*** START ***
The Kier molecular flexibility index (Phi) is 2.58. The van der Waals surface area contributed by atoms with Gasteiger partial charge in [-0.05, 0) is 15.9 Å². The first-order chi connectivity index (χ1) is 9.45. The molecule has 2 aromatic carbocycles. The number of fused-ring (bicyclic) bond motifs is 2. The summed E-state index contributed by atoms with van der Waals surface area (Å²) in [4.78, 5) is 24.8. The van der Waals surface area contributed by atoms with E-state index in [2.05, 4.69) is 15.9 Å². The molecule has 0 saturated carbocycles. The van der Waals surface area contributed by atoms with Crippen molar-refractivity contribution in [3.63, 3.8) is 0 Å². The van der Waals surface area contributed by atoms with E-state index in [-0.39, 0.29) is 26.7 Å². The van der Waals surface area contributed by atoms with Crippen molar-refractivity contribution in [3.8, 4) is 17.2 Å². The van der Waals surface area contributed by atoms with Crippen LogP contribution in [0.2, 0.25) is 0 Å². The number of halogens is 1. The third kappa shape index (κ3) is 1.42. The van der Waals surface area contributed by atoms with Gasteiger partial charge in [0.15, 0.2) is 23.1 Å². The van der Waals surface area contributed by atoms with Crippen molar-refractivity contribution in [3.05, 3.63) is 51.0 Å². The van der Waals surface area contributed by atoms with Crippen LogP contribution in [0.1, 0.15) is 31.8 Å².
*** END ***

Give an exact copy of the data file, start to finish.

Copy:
The Kier molecular flexibility index (Phi) is 2.58. The van der Waals surface area contributed by atoms with Gasteiger partial charge in [-0.05, 0) is 15.9 Å². The first-order chi connectivity index (χ1) is 9.45. The molecule has 2 aromatic carbocycles. The number of fused-ring (bicyclic) bond motifs is 2. The summed E-state index contributed by atoms with van der Waals surface area (Å²) in [4.78, 5) is 24.8. The van der Waals surface area contributed by atoms with E-state index in [2.05, 4.69) is 15.9 Å². The molecule has 0 saturated carbocycles. The van der Waals surface area contributed by atoms with Crippen molar-refractivity contribution in [3.63, 3.8) is 0 Å². The van der Waals surface area contributed by atoms with E-state index in [-0.39, 0.29) is 26.7 Å². The van der Waals surface area contributed by atoms with Crippen molar-refractivity contribution in [3.8, 4) is 17.2 Å². The van der Waals surface area contributed by atoms with Crippen LogP contribution in [0.2, 0.25) is 0 Å². The number of halogens is 1. The third kappa shape index (κ3) is 1.42. The van der Waals surface area contributed by atoms with Gasteiger partial charge in [0.15, 0.2) is 23.1 Å². The van der Waals surface area contributed by atoms with Crippen molar-refractivity contribution in [3.05, 3.63) is 51.0 Å². The van der Waals surface area contributed by atoms with Crippen LogP contribution in [0.1, 0.15) is 31.8 Å².